We’ve discussed that the Internet is a network built by physically connecting other networks. To connect our networks together, we use a special device called a gateway. Any Ethernet node can conceivably act as a gateway, though many do not. Gateways have two or more physical network interfaces and do a particular job, just as their name implies: they relay packets destined for other networks, and they receive packets destined for nodes on one of their own networks. Building on our earlier diagram, here’s how it looks when you connect two networks together with a gateway (see Figure 1-4).

Figure 1-4.  Two connected networks with a gateway

Gateways can also be called routers, since they route packets from one network to another. If you consider that all networks are equal, then the notion of transmitting packets from one to the other becomes a little easier. No longer is it necessary for our network nodes to understand how to find every other node on remote networks. Maintaining that amount of ever-changing information on every computer connected to every network would be impossible. Instead, nodes on our local network only need to know the address of the gateway. That is, local nodes only need to know which node is the “exit” or “gate” to all other networks. The gateway takes on the task of correctly routing packets with foreign destinations to either the remote network itself or another gateway. For example, consider Figure 1-5, which shows three interconnected networks.

Figure 1-5.  Multiple networks, multiple gateways

In this diagram, we have three networks: Red, Green, and Blue. There are two gateways, Foo and Bar. If a node on the Red network wants to send a packet to a node on the Green or Blue network, it does not need to keep track of the addresses on either network. It only needs to know that its gateway to any other network besides its own is Foo. The packets destined for the remote network are sent to Foo, which then determines whether the packet is destined for the Green network or the Blue network. If Green, the packet is sent to the appropriate node on the Green network. If Blue, however, the packet is sent to Bar, because Foo only knows about the Red and Green networks. Any packet for any other network needs to be sent to the next gateway, in this case Bar. This scenario is multiplied over and over and over in today’s network environment, and it significantly decreases the amount of information that each network node and gateway has to manage.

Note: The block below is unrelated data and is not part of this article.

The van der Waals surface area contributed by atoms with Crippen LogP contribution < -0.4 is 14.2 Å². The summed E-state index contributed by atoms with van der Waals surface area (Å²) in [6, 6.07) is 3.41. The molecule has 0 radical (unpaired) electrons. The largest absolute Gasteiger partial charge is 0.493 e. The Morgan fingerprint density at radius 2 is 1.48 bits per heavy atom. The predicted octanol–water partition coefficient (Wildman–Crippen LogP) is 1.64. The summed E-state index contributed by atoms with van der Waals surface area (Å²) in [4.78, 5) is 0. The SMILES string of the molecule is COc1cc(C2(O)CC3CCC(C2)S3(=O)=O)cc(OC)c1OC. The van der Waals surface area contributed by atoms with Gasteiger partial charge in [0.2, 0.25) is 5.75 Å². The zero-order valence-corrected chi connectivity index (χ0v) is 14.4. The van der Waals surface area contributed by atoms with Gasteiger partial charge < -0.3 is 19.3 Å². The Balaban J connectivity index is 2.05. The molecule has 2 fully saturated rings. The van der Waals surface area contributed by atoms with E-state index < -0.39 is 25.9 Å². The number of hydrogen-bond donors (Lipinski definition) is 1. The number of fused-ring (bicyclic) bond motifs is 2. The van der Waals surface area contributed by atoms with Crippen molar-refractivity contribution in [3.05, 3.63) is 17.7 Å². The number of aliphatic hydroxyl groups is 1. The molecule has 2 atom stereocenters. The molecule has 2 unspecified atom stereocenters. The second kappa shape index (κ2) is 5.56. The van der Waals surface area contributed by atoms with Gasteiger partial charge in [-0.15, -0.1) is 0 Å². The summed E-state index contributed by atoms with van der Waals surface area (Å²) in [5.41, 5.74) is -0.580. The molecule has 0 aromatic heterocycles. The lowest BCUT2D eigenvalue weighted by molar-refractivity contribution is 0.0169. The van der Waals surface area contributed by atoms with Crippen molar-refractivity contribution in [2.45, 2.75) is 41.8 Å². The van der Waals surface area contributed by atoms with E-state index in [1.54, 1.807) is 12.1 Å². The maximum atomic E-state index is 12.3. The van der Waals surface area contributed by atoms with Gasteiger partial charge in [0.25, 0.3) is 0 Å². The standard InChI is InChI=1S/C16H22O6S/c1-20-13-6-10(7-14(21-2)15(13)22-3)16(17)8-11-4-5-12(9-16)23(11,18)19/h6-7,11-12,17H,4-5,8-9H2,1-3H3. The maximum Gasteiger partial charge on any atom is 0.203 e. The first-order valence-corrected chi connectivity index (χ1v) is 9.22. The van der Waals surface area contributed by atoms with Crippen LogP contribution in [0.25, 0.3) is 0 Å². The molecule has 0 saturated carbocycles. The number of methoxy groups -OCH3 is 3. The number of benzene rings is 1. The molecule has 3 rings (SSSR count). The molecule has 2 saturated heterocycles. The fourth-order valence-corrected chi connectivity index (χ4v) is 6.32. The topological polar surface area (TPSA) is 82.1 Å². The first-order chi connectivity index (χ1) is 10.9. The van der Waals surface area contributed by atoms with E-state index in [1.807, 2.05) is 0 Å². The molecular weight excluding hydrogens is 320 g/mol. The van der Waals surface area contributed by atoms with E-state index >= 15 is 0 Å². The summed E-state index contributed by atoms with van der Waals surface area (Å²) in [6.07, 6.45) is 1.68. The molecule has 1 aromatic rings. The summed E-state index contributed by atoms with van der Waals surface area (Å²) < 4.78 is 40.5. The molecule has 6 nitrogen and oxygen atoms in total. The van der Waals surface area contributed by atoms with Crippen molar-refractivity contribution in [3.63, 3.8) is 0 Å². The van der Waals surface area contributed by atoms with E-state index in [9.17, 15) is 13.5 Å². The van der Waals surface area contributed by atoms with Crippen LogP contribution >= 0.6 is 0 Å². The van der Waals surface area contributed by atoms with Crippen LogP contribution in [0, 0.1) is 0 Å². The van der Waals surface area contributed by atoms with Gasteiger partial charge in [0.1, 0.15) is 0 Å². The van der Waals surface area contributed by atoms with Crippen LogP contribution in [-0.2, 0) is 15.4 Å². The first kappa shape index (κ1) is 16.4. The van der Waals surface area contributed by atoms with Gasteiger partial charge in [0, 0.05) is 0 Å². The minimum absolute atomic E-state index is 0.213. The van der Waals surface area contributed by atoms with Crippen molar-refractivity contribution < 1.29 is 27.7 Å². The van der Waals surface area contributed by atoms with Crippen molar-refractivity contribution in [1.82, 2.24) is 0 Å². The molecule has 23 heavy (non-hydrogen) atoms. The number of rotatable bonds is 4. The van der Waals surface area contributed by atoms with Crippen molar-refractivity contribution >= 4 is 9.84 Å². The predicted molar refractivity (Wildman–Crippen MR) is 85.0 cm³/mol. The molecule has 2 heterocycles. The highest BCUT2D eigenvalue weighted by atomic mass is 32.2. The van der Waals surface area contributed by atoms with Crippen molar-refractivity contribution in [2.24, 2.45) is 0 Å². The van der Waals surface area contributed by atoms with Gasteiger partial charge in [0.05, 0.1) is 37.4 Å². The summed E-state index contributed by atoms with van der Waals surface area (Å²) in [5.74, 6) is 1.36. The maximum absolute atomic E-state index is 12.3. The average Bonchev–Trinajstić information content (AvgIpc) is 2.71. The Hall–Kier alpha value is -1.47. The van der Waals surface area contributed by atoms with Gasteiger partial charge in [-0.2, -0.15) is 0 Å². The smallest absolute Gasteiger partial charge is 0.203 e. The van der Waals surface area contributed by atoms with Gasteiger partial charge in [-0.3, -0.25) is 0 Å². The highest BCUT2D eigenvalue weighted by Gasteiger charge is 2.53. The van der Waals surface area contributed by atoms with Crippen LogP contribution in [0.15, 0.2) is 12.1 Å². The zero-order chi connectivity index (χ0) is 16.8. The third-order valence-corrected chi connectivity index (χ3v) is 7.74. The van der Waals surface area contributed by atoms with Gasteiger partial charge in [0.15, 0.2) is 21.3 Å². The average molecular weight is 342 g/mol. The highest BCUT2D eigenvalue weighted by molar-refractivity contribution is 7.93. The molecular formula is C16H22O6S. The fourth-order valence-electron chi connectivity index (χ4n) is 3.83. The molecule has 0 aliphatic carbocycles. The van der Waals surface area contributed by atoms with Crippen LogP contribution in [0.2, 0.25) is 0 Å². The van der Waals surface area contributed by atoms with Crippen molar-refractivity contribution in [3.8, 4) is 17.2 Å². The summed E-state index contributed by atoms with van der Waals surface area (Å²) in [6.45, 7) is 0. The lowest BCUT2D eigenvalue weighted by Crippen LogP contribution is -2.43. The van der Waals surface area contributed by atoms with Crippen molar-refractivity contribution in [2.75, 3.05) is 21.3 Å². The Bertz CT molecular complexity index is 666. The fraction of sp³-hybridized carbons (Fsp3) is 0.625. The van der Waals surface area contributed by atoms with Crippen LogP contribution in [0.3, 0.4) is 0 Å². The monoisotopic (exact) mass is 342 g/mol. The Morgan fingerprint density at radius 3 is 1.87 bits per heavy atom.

Likewise, the reverse is true. When the receiver accepts the packet and replies, the same decision process occurs. The sender determines if the packet is destined for its own network or a remote network. If remote, then the packet is sent to the network’s gateway, and from there to either the receiver or yet another gateway. Thus, a gateway is a device that transmits packets from one network to another.

Gateways seem simple, but as we’ve mentioned, asking one device to keep track of the information for every network that’s connected to every other network is impossible. So how do our gateways do their job without becoming hopelessly buried by information? The gateway rule is critical: network gateways route packets based on destination networks, not destination nodes.

Thus, our gateways aren’t required to know how to reach every node on all the networks that might be connected. A particular set of networks might have thousands of nodes on it, but the gateway doesn’t need to keep track of all of them. Gateways only need to know which node on their own network will move packets from their network to some other network. Eventually, the packets reach their destination network. Since all devices on a particular network check all packets to see if the packets are meant for them, the packets sent by the gateway will automatically get picked up by the destination host without the sender needing to know any specifics except the address of its own gateway. In short, a node sending data needs to decide one thing: whether the data is destined for a local network node or remote network node. If local, the data is sent between the two nodes directly. If remote, the data is sent to the gateway, which in turn makes the same decision until the data eventually gets picked up by the recipient.

{mospagebreak title=Internet Addresses}